It's time for a drive around Lancaster County to see the many covered bridges the area is known for.
Once you've ventured to the first four bridges, you may be getting hungry. Nearby are two great lunch options to take a break from driving the backroads: Gracie's on West Main (serving American diner and comfort food classics from breakfast, lunch, and dinner) and Freeze and Frizz (hamburgers, BBQ, hot dogs, subs, hand-dipped and soft serve ice cream, and milkshakes).
Once you're back behind the wheel, explore these covered bridges in the afternoon.
5. Herr's Mill Covered Bridge
This bridge spans the Pequea Creek on Ronks Road, and was once known as the Soudersburg Bridge. It was built in 1844, and can no longer be driven. At 178 feet in length, this bridge is one of the few double-span, double arch covered bridges left in the United States.
6. Eshelman's Mill Covered Bridge
Eshelman's Mill Covered Bridge spans the Pequea Creek on Belmont Road. This bridge, sometimes referred to as the Paradise Bridge, was built in 1845, then rebuilt in 1893.
Nearby are two great lunch options to take a break from driving the backroads: Gracie's on West Main and Freeze and Frizz.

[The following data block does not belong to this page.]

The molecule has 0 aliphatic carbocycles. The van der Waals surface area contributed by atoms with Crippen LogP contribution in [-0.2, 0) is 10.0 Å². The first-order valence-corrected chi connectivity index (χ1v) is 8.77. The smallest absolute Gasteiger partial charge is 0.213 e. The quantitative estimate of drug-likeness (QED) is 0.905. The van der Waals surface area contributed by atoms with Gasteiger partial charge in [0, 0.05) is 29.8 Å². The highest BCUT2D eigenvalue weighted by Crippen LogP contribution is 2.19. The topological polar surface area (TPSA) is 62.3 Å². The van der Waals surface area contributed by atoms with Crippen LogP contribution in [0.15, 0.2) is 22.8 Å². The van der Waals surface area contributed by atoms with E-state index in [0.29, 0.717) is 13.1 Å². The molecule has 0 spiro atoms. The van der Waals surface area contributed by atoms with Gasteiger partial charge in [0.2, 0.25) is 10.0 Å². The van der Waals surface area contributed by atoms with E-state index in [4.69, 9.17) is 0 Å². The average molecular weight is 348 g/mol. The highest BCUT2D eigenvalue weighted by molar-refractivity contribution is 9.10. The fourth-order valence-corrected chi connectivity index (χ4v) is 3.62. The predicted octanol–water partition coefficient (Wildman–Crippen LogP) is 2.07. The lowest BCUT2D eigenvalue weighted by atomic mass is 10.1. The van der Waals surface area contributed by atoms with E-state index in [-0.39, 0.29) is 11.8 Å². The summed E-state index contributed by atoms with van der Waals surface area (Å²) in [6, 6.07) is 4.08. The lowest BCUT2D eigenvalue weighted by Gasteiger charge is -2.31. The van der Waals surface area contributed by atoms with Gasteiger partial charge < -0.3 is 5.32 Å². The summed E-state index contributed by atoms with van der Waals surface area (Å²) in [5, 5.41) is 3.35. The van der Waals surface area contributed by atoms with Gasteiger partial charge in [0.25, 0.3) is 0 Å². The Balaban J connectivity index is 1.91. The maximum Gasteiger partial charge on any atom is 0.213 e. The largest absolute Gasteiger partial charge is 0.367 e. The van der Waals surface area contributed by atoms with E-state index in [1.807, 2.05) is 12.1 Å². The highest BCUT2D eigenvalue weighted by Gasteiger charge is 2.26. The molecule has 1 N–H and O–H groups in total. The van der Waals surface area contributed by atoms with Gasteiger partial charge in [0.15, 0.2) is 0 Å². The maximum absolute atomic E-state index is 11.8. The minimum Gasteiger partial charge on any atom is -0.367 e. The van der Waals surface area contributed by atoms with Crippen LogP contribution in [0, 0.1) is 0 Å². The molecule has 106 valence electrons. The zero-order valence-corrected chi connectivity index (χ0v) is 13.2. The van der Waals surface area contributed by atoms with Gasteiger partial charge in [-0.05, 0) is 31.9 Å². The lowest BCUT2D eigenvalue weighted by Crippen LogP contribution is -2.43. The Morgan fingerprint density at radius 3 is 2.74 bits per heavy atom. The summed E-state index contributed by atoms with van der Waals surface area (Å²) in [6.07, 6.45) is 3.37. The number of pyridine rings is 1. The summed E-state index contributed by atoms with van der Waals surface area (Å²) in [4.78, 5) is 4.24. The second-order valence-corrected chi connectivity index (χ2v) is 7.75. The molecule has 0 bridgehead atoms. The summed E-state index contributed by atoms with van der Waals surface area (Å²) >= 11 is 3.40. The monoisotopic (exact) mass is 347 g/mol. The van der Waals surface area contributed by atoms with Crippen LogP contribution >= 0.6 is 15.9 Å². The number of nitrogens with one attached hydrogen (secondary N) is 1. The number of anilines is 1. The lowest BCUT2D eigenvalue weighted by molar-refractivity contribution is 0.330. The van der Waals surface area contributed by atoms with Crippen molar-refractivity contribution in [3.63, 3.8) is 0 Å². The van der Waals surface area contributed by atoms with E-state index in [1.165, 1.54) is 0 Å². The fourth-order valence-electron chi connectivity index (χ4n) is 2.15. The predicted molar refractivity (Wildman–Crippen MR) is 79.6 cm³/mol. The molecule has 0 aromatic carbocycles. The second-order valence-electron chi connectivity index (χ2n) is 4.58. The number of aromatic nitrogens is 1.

Before you head to the final bridges of the day, stop by one of these Strasburg restaurant options for dinner: Hershey Farm Restaurant & Inn (PA Dutch classics served buffet-style) or Fireside Tavern (cozy bar and restaurant with American-style entree, burgers and sandwiches, and more).
As the sun gets lower in the sky, head west towards the final bridges of the day as you head towards the final destination - a cozy bed & breakfast.
7. Lime Valley Covered Bridge
Lime Valley Covered Bridge spans the Pequea Creek on Brenneman Road, and was built in 1871. Originally it was known as Huntzinger's Mill Bridge, and was a twin bridge as it mirror an older bridge located near the current bridge.
8. Baumgardener's Covered Bridge
This bridge spans the Pequea Creek on Byerland Church Road, and is in a somewhat hidden location. It was rebuilt in 1987 after being damaged by floods.
A short drive away from the last bridge of the day, are two wonderful bed & breakfast options for an overnight stay.
A short drive away from the last bridge of the day, are two wonderful bed & breakfast options for an overnight stay. Pheasant Run Bed & Breakfast offers seclusion, country elegance, and a peaceful place to relax. This estate dates back to 1842, but is beautifully restored for today's guests. After a restful night, enjoy breakfast in their dining room before heading out to explore more.
French Country Manor Bed and Breakfast is unique, historic and meticulously restored from the 1800s. The amenities offered will add comfort and luxury to your visit. Take in the beautiful surroundings as you enjoy breakfast on the deck.
Lancaster County's seemingly endless rolling Amish countryside back roads and scenic trails provide a backdrop for breathtaking touring.
Experiencing Lancaster can be easy on the wallet, especially with fun and free experiences offered around the county.